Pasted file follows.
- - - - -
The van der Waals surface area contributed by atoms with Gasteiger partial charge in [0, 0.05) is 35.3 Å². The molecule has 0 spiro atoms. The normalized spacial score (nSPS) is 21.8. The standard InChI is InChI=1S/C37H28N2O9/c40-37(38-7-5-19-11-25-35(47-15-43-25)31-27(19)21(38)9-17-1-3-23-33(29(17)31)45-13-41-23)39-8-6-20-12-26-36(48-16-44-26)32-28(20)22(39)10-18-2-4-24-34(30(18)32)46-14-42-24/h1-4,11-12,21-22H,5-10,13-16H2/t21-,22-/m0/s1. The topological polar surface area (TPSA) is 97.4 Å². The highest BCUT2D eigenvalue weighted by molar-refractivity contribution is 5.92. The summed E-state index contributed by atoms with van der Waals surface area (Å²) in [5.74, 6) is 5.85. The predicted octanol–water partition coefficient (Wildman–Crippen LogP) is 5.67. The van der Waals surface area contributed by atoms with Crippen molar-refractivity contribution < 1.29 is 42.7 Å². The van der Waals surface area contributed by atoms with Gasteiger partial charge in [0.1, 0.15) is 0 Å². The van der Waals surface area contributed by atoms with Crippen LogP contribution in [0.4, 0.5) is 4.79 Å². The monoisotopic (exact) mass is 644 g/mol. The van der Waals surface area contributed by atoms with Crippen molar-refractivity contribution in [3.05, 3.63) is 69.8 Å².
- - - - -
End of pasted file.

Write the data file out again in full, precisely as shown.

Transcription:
The van der Waals surface area contributed by atoms with Gasteiger partial charge in [0, 0.05) is 35.3 Å². The molecule has 0 spiro atoms. The normalized spacial score (nSPS) is 21.8. The standard InChI is InChI=1S/C37H28N2O9/c40-37(38-7-5-19-11-25-35(47-15-43-25)31-27(19)21(38)9-17-1-3-23-33(29(17)31)45-13-41-23)39-8-6-20-12-26-36(48-16-44-26)32-28(20)22(39)10-18-2-4-24-34(30(18)32)46-14-42-24/h1-4,11-12,21-22H,5-10,13-16H2/t21-,22-/m0/s1. The topological polar surface area (TPSA) is 97.4 Å². The highest BCUT2D eigenvalue weighted by molar-refractivity contribution is 5.92. The summed E-state index contributed by atoms with van der Waals surface area (Å²) in [5.74, 6) is 5.85. The predicted octanol–water partition coefficient (Wildman–Crippen LogP) is 5.67. The van der Waals surface area contributed by atoms with Crippen molar-refractivity contribution < 1.29 is 42.7 Å². The van der Waals surface area contributed by atoms with Gasteiger partial charge in [0.1, 0.15) is 0 Å². The van der Waals surface area contributed by atoms with Crippen LogP contribution in [0.4, 0.5) is 4.79 Å². The monoisotopic (exact) mass is 644 g/mol. The van der Waals surface area contributed by atoms with Crippen molar-refractivity contribution in [3.05, 3.63) is 69.8 Å².